Friday, January 20, 2012

Five biggest time wasters when you are looking for work

 I was unemployed for over a year.

It’s why I ended up spending a lot of time on my bathroom floor, and have tile grid marks branded on my backside to prove it. When I graduated, I wish someone sat me down and told me not to do the things I’m telling you not to do. Instead I got the same generic, common sense advice every graduate gets.

 So for the recent college graduates, or for the young and newly laid off, here are the five things that were the biggest wastes of my time when I was unemployed.

1. Filling out a gazillion online applications
Filling out online applications willy nilly is like letting go of your stack of resumes on a windy day, and hoping one flies into the right person’s face.
Online applications eat enormous amounts of time. Unless you know someone at the company who will flag it or personally e-mail it to the right person, your application is more hay in the haystack. Your time is better spent meeting people in your field who can do something with your application than just filing out application after application after application with no response.

2. Going to “Getting the Gig” events
These are the worst. This is how these events usually go: You register, get a nametag, shell out $20-$45 to eat pretzels, carrots, brie and ranch dressing and hear one keynote speaker or a panel of five people (give or take) discussing what they look for in interns and employees, and what it takes to make it in that particular field. You are in blank conference room in a blank hotel or conference center with anywhere from 50-3,000 other people who are also looking for a job, all of whom will be queued up to talk to whoever spoke afterwards.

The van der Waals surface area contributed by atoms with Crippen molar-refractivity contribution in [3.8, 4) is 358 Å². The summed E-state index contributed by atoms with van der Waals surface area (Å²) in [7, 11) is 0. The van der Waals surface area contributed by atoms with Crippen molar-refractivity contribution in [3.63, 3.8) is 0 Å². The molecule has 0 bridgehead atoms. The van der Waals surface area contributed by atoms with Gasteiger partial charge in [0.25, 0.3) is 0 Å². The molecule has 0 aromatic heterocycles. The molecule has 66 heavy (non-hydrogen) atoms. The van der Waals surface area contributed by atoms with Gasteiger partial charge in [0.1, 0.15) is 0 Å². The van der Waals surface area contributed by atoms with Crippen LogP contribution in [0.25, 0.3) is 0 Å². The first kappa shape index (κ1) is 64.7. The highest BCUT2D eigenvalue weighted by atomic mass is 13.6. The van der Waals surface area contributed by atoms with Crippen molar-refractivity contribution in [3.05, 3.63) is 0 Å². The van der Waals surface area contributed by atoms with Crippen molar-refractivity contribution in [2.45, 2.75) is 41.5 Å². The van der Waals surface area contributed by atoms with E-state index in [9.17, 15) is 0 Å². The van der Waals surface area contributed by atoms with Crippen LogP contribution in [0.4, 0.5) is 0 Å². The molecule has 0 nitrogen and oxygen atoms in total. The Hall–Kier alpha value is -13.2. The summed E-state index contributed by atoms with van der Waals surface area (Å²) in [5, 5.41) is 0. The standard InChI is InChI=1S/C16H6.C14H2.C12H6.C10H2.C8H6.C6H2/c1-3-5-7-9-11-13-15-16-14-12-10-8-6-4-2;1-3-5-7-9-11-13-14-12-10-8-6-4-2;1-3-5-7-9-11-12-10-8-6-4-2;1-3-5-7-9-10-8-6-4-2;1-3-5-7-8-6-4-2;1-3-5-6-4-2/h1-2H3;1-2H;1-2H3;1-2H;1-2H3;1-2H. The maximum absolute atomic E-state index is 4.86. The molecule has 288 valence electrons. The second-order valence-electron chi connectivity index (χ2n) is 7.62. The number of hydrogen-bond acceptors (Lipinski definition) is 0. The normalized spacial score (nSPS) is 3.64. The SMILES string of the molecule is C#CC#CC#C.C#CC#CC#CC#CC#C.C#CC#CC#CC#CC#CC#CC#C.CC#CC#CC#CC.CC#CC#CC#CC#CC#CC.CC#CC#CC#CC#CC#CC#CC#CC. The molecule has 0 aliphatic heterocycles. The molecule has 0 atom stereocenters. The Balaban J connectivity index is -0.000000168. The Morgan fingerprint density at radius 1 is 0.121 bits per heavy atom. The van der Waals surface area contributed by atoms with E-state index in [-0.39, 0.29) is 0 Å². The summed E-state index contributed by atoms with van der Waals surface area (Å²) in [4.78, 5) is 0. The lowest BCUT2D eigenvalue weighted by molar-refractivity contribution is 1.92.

They’re all hoping the same thing: that they will hit it off so hard with one of the speakers that they will get a contact or a reference from them, then somehow through someone get a job. They think they will stand out in the crowd of other recent college graduates with the same degree, the same experience, the same elevator speech, the same, the same, the same.
Don’t throw your name in the raffle hoping it’s drawn. Create situations where you’re the only name in the bowl.

Tips 3 - 5 and complete article

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